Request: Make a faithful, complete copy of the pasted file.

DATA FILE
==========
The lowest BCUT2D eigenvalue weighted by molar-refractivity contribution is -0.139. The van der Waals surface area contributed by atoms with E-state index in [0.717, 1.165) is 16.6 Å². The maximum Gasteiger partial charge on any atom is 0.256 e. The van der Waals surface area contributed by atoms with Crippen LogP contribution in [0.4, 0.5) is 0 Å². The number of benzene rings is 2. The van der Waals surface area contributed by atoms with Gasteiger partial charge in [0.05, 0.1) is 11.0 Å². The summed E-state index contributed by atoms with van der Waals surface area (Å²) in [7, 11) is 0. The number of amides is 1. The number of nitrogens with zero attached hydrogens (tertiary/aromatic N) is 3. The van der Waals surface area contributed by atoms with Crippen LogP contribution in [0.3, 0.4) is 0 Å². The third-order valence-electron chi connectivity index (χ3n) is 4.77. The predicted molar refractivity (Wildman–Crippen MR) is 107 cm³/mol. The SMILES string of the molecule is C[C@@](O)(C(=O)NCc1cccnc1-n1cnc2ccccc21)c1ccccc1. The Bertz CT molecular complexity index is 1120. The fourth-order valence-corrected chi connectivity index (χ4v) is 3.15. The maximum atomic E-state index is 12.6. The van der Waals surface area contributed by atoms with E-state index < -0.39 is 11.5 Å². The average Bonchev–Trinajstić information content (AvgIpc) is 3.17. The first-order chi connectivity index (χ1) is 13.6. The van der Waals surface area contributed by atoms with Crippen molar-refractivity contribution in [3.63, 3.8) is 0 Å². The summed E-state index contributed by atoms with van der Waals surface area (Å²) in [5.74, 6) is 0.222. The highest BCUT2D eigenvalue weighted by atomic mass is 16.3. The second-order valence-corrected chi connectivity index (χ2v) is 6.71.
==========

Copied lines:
The lowest BCUT2D eigenvalue weighted by molar-refractivity contribution is -0.139. The van der Waals surface area contributed by atoms with E-state index in [0.717, 1.165) is 16.6 Å². The maximum Gasteiger partial charge on any atom is 0.256 e. The van der Waals surface area contributed by atoms with Crippen LogP contribution in [0.4, 0.5) is 0 Å². The number of benzene rings is 2. The van der Waals surface area contributed by atoms with Gasteiger partial charge in [0.05, 0.1) is 11.0 Å². The summed E-state index contributed by atoms with van der Waals surface area (Å²) in [7, 11) is 0. The number of amides is 1. The number of nitrogens with zero attached hydrogens (tertiary/aromatic N) is 3. The van der Waals surface area contributed by atoms with Crippen LogP contribution in [0.3, 0.4) is 0 Å². The third-order valence-electron chi connectivity index (χ3n) is 4.77. The predicted molar refractivity (Wildman–Crippen MR) is 107 cm³/mol. The SMILES string of the molecule is C[C@@](O)(C(=O)NCc1cccnc1-n1cnc2ccccc21)c1ccccc1. The Bertz CT molecular complexity index is 1120. The fourth-order valence-corrected chi connectivity index (χ4v) is 3.15. The maximum atomic E-state index is 12.6. The van der Waals surface area contributed by atoms with E-state index < -0.39 is 11.5 Å². The average Bonchev–Trinajstić information content (AvgIpc) is 3.17. The first-order chi connectivity index (χ1) is 13.6. The van der Waals surface area contributed by atoms with Crippen molar-refractivity contribution in [3.63, 3.8) is 0 Å². The summed E-state index contributed by atoms with van der Waals surface area (Å²) in [5.74, 6) is 0.222. The highest BCUT2D eigenvalue weighted by atomic mass is 16.3. The second-order valence-corrected chi connectivity index (χ2v) is 6.71.